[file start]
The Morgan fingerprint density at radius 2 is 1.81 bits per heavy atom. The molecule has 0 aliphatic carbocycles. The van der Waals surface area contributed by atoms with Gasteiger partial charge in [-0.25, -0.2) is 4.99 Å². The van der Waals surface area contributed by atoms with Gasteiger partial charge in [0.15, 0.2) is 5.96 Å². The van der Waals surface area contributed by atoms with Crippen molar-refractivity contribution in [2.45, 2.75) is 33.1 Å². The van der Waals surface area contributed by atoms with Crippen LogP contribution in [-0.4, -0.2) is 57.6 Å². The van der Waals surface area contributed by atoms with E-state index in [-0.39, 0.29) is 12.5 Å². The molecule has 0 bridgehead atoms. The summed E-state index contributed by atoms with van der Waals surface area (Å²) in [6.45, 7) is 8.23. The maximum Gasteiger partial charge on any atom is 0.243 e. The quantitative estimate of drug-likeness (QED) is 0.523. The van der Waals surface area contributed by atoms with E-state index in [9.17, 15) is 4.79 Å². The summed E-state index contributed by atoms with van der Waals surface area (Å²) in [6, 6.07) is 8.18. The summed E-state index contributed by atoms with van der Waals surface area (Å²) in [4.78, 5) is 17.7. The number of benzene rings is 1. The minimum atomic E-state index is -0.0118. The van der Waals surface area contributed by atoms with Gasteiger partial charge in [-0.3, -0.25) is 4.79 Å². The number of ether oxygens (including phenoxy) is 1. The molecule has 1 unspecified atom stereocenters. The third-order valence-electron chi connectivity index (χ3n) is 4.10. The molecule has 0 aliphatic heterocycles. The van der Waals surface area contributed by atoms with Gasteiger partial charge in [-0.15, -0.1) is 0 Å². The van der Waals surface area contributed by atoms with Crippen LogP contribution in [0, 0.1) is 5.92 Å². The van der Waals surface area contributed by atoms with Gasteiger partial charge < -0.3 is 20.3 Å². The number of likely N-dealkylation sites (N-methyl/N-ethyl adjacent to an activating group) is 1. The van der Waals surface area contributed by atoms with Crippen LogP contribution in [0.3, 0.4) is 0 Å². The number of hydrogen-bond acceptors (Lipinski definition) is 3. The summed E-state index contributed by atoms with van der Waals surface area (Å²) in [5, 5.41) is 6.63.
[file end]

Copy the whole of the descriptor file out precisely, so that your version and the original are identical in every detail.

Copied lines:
The Morgan fingerprint density at radius 2 is 1.81 bits per heavy atom. The molecule has 0 aliphatic carbocycles. The van der Waals surface area contributed by atoms with Gasteiger partial charge in [-0.25, -0.2) is 4.99 Å². The van der Waals surface area contributed by atoms with Gasteiger partial charge in [0.15, 0.2) is 5.96 Å². The van der Waals surface area contributed by atoms with Crippen molar-refractivity contribution in [2.45, 2.75) is 33.1 Å². The van der Waals surface area contributed by atoms with Crippen LogP contribution in [-0.4, -0.2) is 57.6 Å². The van der Waals surface area contributed by atoms with E-state index in [-0.39, 0.29) is 12.5 Å². The molecule has 0 bridgehead atoms. The summed E-state index contributed by atoms with van der Waals surface area (Å²) in [6.45, 7) is 8.23. The maximum Gasteiger partial charge on any atom is 0.243 e. The quantitative estimate of drug-likeness (QED) is 0.523. The van der Waals surface area contributed by atoms with E-state index in [9.17, 15) is 4.79 Å². The summed E-state index contributed by atoms with van der Waals surface area (Å²) in [6, 6.07) is 8.18. The summed E-state index contributed by atoms with van der Waals surface area (Å²) in [4.78, 5) is 17.7. The number of benzene rings is 1. The minimum atomic E-state index is -0.0118. The van der Waals surface area contributed by atoms with Gasteiger partial charge in [-0.3, -0.25) is 4.79 Å². The number of ether oxygens (including phenoxy) is 1. The molecule has 1 unspecified atom stereocenters. The third-order valence-electron chi connectivity index (χ3n) is 4.10. The molecule has 0 aliphatic heterocycles. The van der Waals surface area contributed by atoms with Gasteiger partial charge in [-0.15, -0.1) is 0 Å². The van der Waals surface area contributed by atoms with Crippen LogP contribution in [0, 0.1) is 5.92 Å². The van der Waals surface area contributed by atoms with Gasteiger partial charge < -0.3 is 20.3 Å². The number of likely N-dealkylation sites (N-methyl/N-ethyl adjacent to an activating group) is 1. The van der Waals surface area contributed by atoms with Crippen LogP contribution in [0.3, 0.4) is 0 Å². The number of hydrogen-bond acceptors (Lipinski definition) is 3. The summed E-state index contributed by atoms with van der Waals surface area (Å²) in [5, 5.41) is 6.63.